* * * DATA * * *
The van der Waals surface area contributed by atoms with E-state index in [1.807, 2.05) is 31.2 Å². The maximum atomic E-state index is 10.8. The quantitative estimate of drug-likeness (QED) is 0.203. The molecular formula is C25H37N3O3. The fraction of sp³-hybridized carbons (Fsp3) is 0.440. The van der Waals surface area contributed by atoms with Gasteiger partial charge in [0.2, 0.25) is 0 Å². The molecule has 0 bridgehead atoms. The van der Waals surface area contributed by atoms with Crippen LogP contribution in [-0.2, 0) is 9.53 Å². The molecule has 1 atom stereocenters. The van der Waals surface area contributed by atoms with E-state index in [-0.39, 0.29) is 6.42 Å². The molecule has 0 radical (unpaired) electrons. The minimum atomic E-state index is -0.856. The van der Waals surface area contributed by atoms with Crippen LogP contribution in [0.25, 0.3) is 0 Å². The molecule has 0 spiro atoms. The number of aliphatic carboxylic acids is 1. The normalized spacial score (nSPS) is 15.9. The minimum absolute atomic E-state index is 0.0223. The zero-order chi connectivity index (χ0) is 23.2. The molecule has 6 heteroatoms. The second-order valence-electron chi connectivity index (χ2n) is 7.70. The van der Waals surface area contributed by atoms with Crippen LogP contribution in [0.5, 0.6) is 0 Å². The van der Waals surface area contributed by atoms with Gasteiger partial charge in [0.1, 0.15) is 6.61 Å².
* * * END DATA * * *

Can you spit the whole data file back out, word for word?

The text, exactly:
The van der Waals surface area contributed by atoms with E-state index in [1.807, 2.05) is 31.2 Å². The maximum atomic E-state index is 10.8. The quantitative estimate of drug-likeness (QED) is 0.203. The molecular formula is C25H37N3O3. The fraction of sp³-hybridized carbons (Fsp3) is 0.440. The van der Waals surface area contributed by atoms with Gasteiger partial charge in [0.2, 0.25) is 0 Å². The molecule has 0 bridgehead atoms. The van der Waals surface area contributed by atoms with Crippen LogP contribution in [-0.2, 0) is 9.53 Å². The molecule has 1 atom stereocenters. The van der Waals surface area contributed by atoms with E-state index in [-0.39, 0.29) is 6.42 Å². The molecule has 0 radical (unpaired) electrons. The minimum atomic E-state index is -0.856. The van der Waals surface area contributed by atoms with Crippen LogP contribution in [0.25, 0.3) is 0 Å². The molecule has 0 spiro atoms. The number of aliphatic carboxylic acids is 1. The normalized spacial score (nSPS) is 15.9. The minimum absolute atomic E-state index is 0.0223. The zero-order chi connectivity index (χ0) is 23.2. The molecule has 6 heteroatoms. The second-order valence-electron chi connectivity index (χ2n) is 7.70. The van der Waals surface area contributed by atoms with Crippen LogP contribution in [0.5, 0.6) is 0 Å². The van der Waals surface area contributed by atoms with Gasteiger partial charge in [0.1, 0.15) is 6.61 Å².